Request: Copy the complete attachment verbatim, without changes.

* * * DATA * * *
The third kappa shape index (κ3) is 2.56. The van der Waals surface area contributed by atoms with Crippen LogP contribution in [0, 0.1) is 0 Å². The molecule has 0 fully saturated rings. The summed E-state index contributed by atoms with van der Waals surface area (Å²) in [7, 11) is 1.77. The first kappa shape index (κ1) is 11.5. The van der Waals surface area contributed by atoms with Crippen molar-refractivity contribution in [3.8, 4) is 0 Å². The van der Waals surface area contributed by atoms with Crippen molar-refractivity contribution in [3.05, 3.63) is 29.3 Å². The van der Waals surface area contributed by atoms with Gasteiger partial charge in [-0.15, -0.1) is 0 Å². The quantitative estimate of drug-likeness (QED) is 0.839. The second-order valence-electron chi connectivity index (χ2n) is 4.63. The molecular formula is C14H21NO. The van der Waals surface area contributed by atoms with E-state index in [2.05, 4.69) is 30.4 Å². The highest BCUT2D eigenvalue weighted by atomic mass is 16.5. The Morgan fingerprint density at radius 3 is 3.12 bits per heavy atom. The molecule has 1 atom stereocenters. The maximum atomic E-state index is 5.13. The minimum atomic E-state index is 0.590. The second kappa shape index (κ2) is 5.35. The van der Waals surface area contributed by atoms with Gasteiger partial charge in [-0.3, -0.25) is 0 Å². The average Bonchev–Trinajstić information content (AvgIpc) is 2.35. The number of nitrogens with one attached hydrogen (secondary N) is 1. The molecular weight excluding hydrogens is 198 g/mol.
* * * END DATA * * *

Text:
The third kappa shape index (κ3) is 2.56. The van der Waals surface area contributed by atoms with Crippen LogP contribution in [0, 0.1) is 0 Å². The molecule has 0 fully saturated rings. The summed E-state index contributed by atoms with van der Waals surface area (Å²) in [7, 11) is 1.77. The first kappa shape index (κ1) is 11.5. The van der Waals surface area contributed by atoms with Crippen molar-refractivity contribution in [3.8, 4) is 0 Å². The van der Waals surface area contributed by atoms with Crippen molar-refractivity contribution in [3.05, 3.63) is 29.3 Å². The van der Waals surface area contributed by atoms with Gasteiger partial charge in [-0.15, -0.1) is 0 Å². The quantitative estimate of drug-likeness (QED) is 0.839. The second-order valence-electron chi connectivity index (χ2n) is 4.63. The molecular formula is C14H21NO. The van der Waals surface area contributed by atoms with E-state index in [2.05, 4.69) is 30.4 Å². The highest BCUT2D eigenvalue weighted by atomic mass is 16.5. The Morgan fingerprint density at radius 3 is 3.12 bits per heavy atom. The molecule has 1 atom stereocenters. The maximum atomic E-state index is 5.13. The minimum atomic E-state index is 0.590. The second kappa shape index (κ2) is 5.35. The van der Waals surface area contributed by atoms with Gasteiger partial charge in [-0.3, -0.25) is 0 Å². The average Bonchev–Trinajstić information content (AvgIpc) is 2.35. The number of nitrogens with one attached hydrogen (secondary N) is 1. The molecular weight excluding hydrogens is 198 g/mol.